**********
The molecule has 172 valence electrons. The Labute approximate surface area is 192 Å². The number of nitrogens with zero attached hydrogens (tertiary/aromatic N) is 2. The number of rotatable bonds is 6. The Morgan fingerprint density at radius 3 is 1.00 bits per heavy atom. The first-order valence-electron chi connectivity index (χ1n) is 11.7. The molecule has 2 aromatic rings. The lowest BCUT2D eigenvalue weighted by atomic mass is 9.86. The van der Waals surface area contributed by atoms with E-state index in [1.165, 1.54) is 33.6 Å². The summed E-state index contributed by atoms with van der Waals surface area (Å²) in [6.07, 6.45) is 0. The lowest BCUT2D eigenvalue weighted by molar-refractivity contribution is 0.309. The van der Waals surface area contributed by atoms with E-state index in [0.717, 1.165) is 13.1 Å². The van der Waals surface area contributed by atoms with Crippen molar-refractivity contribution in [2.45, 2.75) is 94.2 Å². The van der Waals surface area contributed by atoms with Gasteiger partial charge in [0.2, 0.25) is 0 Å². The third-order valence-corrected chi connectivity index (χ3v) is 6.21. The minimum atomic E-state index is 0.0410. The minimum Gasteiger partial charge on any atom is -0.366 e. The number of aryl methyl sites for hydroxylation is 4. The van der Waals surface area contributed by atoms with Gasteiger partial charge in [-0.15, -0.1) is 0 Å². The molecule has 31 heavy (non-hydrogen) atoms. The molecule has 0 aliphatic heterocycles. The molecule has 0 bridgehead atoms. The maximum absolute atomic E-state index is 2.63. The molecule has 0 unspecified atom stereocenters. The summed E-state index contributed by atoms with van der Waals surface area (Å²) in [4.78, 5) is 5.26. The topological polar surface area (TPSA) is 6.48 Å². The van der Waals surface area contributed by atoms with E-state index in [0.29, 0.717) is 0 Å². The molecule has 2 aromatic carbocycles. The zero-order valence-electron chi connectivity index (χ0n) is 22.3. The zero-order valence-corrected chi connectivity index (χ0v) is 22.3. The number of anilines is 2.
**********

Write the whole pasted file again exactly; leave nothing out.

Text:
The molecule has 172 valence electrons. The Labute approximate surface area is 192 Å². The number of nitrogens with zero attached hydrogens (tertiary/aromatic N) is 2. The number of rotatable bonds is 6. The Morgan fingerprint density at radius 3 is 1.00 bits per heavy atom. The first-order valence-electron chi connectivity index (χ1n) is 11.7. The molecule has 2 aromatic rings. The lowest BCUT2D eigenvalue weighted by atomic mass is 9.86. The van der Waals surface area contributed by atoms with E-state index in [1.165, 1.54) is 33.6 Å². The summed E-state index contributed by atoms with van der Waals surface area (Å²) in [6.07, 6.45) is 0. The lowest BCUT2D eigenvalue weighted by molar-refractivity contribution is 0.309. The van der Waals surface area contributed by atoms with E-state index in [0.717, 1.165) is 13.1 Å². The van der Waals surface area contributed by atoms with Crippen molar-refractivity contribution in [2.45, 2.75) is 94.2 Å². The van der Waals surface area contributed by atoms with Gasteiger partial charge in [0.2, 0.25) is 0 Å². The third-order valence-corrected chi connectivity index (χ3v) is 6.21. The minimum atomic E-state index is 0.0410. The minimum Gasteiger partial charge on any atom is -0.366 e. The number of aryl methyl sites for hydroxylation is 4. The van der Waals surface area contributed by atoms with Gasteiger partial charge in [-0.15, -0.1) is 0 Å². The molecule has 31 heavy (non-hydrogen) atoms. The molecule has 0 aliphatic heterocycles. The molecule has 0 bridgehead atoms. The maximum absolute atomic E-state index is 2.63. The molecule has 0 unspecified atom stereocenters. The summed E-state index contributed by atoms with van der Waals surface area (Å²) in [4.78, 5) is 5.26. The topological polar surface area (TPSA) is 6.48 Å². The van der Waals surface area contributed by atoms with E-state index in [0.29, 0.717) is 0 Å². The molecule has 2 aromatic carbocycles. The zero-order valence-electron chi connectivity index (χ0n) is 22.3. The zero-order valence-corrected chi connectivity index (χ0v) is 22.3. The number of anilines is 2.